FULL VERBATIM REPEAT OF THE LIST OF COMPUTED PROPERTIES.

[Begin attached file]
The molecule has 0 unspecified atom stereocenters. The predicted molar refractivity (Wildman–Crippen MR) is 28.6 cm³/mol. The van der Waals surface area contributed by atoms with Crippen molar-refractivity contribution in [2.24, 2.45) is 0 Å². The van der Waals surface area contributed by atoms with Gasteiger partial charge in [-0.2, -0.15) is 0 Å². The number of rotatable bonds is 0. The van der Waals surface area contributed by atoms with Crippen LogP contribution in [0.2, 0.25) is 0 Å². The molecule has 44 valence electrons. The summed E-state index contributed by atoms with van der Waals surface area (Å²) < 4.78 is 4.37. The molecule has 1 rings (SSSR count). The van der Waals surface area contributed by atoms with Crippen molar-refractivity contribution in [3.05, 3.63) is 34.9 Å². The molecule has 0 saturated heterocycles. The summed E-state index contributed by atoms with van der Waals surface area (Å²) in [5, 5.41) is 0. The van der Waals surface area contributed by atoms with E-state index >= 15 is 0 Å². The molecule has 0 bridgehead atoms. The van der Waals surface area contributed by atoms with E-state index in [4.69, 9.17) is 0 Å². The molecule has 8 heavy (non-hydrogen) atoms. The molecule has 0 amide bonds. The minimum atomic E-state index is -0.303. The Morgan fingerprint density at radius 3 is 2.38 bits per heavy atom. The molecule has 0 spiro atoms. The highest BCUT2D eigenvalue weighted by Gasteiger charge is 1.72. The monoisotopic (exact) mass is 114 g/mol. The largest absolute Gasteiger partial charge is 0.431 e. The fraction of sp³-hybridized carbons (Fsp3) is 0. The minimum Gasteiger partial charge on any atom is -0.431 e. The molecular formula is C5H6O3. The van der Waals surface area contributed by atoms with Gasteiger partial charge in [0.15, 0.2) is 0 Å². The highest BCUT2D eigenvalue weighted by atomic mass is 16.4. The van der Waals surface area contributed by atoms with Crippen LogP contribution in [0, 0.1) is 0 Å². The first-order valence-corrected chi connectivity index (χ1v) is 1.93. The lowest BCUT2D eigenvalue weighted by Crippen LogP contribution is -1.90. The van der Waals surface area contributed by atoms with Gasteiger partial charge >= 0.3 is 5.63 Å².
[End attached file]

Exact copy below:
The molecule has 0 unspecified atom stereocenters. The predicted molar refractivity (Wildman–Crippen MR) is 28.6 cm³/mol. The van der Waals surface area contributed by atoms with Crippen molar-refractivity contribution in [2.24, 2.45) is 0 Å². The van der Waals surface area contributed by atoms with Gasteiger partial charge in [-0.2, -0.15) is 0 Å². The number of rotatable bonds is 0. The van der Waals surface area contributed by atoms with Crippen LogP contribution in [0.2, 0.25) is 0 Å². The molecule has 44 valence electrons. The summed E-state index contributed by atoms with van der Waals surface area (Å²) < 4.78 is 4.37. The molecule has 1 rings (SSSR count). The van der Waals surface area contributed by atoms with Crippen molar-refractivity contribution in [3.05, 3.63) is 34.9 Å². The molecule has 0 saturated heterocycles. The summed E-state index contributed by atoms with van der Waals surface area (Å²) in [5, 5.41) is 0. The van der Waals surface area contributed by atoms with E-state index >= 15 is 0 Å². The molecule has 0 bridgehead atoms. The van der Waals surface area contributed by atoms with E-state index in [4.69, 9.17) is 0 Å². The molecule has 8 heavy (non-hydrogen) atoms. The molecule has 0 amide bonds. The minimum atomic E-state index is -0.303. The Morgan fingerprint density at radius 3 is 2.38 bits per heavy atom. The molecule has 0 spiro atoms. The highest BCUT2D eigenvalue weighted by Gasteiger charge is 1.72. The monoisotopic (exact) mass is 114 g/mol. The largest absolute Gasteiger partial charge is 0.431 e. The fraction of sp³-hybridized carbons (Fsp3) is 0. The minimum Gasteiger partial charge on any atom is -0.431 e. The molecular formula is C5H6O3. The van der Waals surface area contributed by atoms with Gasteiger partial charge in [0.15, 0.2) is 0 Å². The highest BCUT2D eigenvalue weighted by atomic mass is 16.4. The van der Waals surface area contributed by atoms with Crippen LogP contribution in [0, 0.1) is 0 Å². The first-order valence-corrected chi connectivity index (χ1v) is 1.93. The lowest BCUT2D eigenvalue weighted by Crippen LogP contribution is -1.90. The van der Waals surface area contributed by atoms with Gasteiger partial charge >= 0.3 is 5.63 Å².